Once Upon a Time: Dark Waters Review

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By: Marianne Paluso (@Marianne_P81)

The best episodes of Once Upon a Time are ones that balance character and plot, move us, and remind us of what really matters. Like my other favorite episode of season six “The Other Shoe, “Dark Waters” took things established in that episode, as well as others, and further expanded and explored them in touching ways, bringing some stories full circle with still the promise of more to come, as well as asserting the themes Once Upon a Time embodies: love, hope, redemption, forgiveness, empathy, and in this episode – above all else – family.

The plot moved ahead nicely. The Charmings and Regina presented a united front against the Evil Queen and rescued Archie; Belle had her first ultrasound and the left Rumple a copy of the photo; Zelena remained conflicted between the two halves of her sister and being a protective mother; Aladdin and Jasmine had an important discussion after Emma gave him wise advice; and Henry and Killian grew closer after some tension and peril with Killian’s vengeful younger brother Liam, in the end revealing to Emma that the shears are now disposed of. Or so they think, because at the end, the Evil Queen and Rumple seemed to form an alliance and she gives him those fateful scissors and a kiss, and says what she really wants is Snow White’s heart. The last point represents something I would like to forget as seeing the Evil Queen flirt and kiss Rumple felt so creepy and wrong and I felt a bit like that iconic moment in Friends when Phoebe shouts “My eyes! My eyes!” I wish I could un-see it and if this continues I will not discuss it more than necessary as I don’t like nor understand it. I want their old dynamic back. But the positives of “Dark Waters” were abundant in this truly wonderful episode and reiterated the importance and beauty of family in all its forms – biological, adoptive, step relations, and especially in this one, the family we create, reminding us once again that family is not only defined by those with whom we share blood, but also with those we would give our blood for.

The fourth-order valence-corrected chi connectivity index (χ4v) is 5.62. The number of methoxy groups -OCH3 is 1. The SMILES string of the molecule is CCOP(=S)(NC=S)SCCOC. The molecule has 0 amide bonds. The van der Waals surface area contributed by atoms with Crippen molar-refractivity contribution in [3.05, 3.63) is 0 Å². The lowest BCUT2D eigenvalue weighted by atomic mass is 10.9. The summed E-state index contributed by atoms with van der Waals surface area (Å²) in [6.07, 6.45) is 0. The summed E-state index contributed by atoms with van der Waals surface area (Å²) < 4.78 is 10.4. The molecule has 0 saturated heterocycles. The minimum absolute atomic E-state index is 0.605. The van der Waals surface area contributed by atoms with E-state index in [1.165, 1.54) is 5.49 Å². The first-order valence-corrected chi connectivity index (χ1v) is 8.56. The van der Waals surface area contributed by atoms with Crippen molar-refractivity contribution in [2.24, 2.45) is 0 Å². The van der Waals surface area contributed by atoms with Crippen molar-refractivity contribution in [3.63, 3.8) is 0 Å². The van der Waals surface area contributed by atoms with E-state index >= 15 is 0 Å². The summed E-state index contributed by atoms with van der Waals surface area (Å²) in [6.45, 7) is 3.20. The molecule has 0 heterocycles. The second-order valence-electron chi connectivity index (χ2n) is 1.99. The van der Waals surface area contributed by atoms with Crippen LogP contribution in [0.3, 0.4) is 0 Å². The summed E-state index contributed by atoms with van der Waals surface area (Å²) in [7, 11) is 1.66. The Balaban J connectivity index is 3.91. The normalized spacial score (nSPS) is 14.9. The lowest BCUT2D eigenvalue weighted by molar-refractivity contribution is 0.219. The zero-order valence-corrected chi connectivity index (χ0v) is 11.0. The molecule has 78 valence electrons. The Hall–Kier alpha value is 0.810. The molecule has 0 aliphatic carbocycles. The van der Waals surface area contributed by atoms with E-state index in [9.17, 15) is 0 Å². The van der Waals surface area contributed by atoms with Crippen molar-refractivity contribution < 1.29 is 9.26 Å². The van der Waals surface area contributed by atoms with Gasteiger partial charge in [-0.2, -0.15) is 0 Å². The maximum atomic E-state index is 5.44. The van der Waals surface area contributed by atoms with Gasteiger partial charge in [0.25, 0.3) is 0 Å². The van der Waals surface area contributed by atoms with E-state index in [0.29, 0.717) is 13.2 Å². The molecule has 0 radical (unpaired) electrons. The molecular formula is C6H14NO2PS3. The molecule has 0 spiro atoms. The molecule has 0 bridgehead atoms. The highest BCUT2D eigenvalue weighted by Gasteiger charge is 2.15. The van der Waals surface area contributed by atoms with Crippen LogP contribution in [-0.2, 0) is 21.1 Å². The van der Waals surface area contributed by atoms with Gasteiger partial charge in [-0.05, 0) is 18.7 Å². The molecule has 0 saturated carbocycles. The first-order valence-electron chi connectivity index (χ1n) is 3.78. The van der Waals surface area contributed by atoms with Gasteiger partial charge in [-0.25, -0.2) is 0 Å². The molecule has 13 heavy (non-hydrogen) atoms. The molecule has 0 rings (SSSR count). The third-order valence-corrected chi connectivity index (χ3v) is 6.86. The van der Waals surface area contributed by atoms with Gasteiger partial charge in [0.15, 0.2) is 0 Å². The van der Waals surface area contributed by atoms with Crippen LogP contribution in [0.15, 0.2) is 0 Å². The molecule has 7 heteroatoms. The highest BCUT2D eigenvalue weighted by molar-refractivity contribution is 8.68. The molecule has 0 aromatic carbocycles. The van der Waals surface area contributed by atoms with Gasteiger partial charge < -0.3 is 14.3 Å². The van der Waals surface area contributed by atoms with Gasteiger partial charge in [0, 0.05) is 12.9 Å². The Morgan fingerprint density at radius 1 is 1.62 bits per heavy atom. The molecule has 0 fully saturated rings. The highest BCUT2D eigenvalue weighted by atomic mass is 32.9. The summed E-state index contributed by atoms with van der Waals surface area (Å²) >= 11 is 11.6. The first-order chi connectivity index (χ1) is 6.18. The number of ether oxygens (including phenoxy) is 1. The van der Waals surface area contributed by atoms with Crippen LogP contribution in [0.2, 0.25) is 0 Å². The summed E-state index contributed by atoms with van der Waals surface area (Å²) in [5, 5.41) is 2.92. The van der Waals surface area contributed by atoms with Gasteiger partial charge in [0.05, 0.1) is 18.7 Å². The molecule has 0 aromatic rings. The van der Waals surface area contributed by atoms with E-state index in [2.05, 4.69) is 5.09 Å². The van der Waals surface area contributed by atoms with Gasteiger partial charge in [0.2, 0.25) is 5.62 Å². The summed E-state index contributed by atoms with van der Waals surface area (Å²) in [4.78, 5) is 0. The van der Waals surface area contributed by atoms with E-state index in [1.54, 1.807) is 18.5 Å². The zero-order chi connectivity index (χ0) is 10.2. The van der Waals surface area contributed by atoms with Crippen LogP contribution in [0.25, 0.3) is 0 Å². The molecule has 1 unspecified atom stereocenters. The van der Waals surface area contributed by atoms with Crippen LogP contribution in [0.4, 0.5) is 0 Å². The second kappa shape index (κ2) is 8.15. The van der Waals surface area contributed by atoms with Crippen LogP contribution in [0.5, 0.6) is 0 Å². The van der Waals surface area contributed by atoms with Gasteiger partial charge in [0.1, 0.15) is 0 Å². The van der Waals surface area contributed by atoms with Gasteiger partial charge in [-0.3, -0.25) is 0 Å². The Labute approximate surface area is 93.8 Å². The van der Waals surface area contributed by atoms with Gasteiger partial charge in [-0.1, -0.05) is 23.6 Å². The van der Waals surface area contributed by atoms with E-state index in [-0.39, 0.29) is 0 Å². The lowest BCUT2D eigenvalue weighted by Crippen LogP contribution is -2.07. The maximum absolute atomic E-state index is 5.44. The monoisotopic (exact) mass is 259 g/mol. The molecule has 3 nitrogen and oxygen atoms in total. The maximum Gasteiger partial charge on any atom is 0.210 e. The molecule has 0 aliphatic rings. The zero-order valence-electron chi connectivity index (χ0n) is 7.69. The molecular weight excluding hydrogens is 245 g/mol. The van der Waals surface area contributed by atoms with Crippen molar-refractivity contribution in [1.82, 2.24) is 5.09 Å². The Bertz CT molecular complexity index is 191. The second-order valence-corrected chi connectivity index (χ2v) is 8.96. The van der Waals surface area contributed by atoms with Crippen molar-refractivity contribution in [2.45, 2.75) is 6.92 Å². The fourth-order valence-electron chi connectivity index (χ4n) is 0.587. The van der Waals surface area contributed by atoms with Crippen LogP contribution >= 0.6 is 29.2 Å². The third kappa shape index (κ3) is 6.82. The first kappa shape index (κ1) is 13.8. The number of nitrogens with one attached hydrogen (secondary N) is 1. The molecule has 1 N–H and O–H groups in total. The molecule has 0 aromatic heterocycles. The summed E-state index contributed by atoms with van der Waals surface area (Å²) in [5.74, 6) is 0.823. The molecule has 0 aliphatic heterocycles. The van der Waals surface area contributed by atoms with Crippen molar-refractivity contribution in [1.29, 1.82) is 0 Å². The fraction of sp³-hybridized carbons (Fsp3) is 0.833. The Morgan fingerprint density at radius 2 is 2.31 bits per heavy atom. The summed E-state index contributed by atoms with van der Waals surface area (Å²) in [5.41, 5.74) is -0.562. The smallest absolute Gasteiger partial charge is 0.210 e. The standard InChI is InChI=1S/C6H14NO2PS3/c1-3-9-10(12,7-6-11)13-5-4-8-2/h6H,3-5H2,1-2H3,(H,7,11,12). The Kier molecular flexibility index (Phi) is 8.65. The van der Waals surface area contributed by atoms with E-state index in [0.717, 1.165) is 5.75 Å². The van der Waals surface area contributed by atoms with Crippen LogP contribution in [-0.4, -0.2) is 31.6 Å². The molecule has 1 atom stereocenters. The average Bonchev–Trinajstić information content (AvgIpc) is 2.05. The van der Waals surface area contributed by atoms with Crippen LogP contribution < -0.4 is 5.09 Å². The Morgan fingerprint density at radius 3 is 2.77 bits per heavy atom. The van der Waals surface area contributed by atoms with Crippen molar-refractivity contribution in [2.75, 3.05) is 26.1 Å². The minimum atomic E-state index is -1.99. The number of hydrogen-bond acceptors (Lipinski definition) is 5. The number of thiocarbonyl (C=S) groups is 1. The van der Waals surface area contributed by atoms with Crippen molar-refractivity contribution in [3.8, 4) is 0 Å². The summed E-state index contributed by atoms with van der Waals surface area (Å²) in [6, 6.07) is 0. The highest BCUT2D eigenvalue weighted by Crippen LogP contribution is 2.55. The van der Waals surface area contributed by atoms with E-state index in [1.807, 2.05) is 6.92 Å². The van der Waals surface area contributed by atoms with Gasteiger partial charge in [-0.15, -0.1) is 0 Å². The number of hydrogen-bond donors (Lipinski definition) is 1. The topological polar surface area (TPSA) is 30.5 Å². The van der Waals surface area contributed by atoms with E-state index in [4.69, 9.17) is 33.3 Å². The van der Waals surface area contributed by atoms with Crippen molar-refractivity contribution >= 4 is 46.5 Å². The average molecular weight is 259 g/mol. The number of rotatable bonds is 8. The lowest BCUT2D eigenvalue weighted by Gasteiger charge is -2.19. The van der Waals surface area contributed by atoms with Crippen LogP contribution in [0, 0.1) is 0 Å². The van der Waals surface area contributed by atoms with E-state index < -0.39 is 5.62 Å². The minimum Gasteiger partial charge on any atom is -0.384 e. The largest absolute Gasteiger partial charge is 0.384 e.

Family was indeed out in full force. I’m really loving seeing that Regina and the Charmings continue to stand strong and united, something we’ve seen truly since season three but continues to be an important dynamic. Snow says nothing will tear their family apart and Evil Queen seems to be changing her strategy of trying to divide them. What will be interesting is that since Regina and the Evil Queen are still one in the same person, how this family dynamic will cope with the Evil Queen’s clear vendetta and unforgiving nature. But that will be a part of their journey this season. I’m also enjoying Belle remaining strong but understandably conflicted. I felt sympathy for her and she waited for her ultrasound appointment alone, and while the scene with Snow and Belle was very sweet, I was surprised that Snow didn’t offer to go in with her. And while you can understand why she would want to protect her son and herself from Rumple, the fact that she’s still willing to perhaps keep alive hope for father and son is admirable and unsurprising giving her kind and noble heart. But it was the most prominent depiction of family, as well as the other themes of love, redemption, empathy, and forgiveness in the flashbacks with Nemo, Killian, and Liam, and in the present day with Killian, Henry, and by extension, Emma that was the highlight and most poignant part of the episode.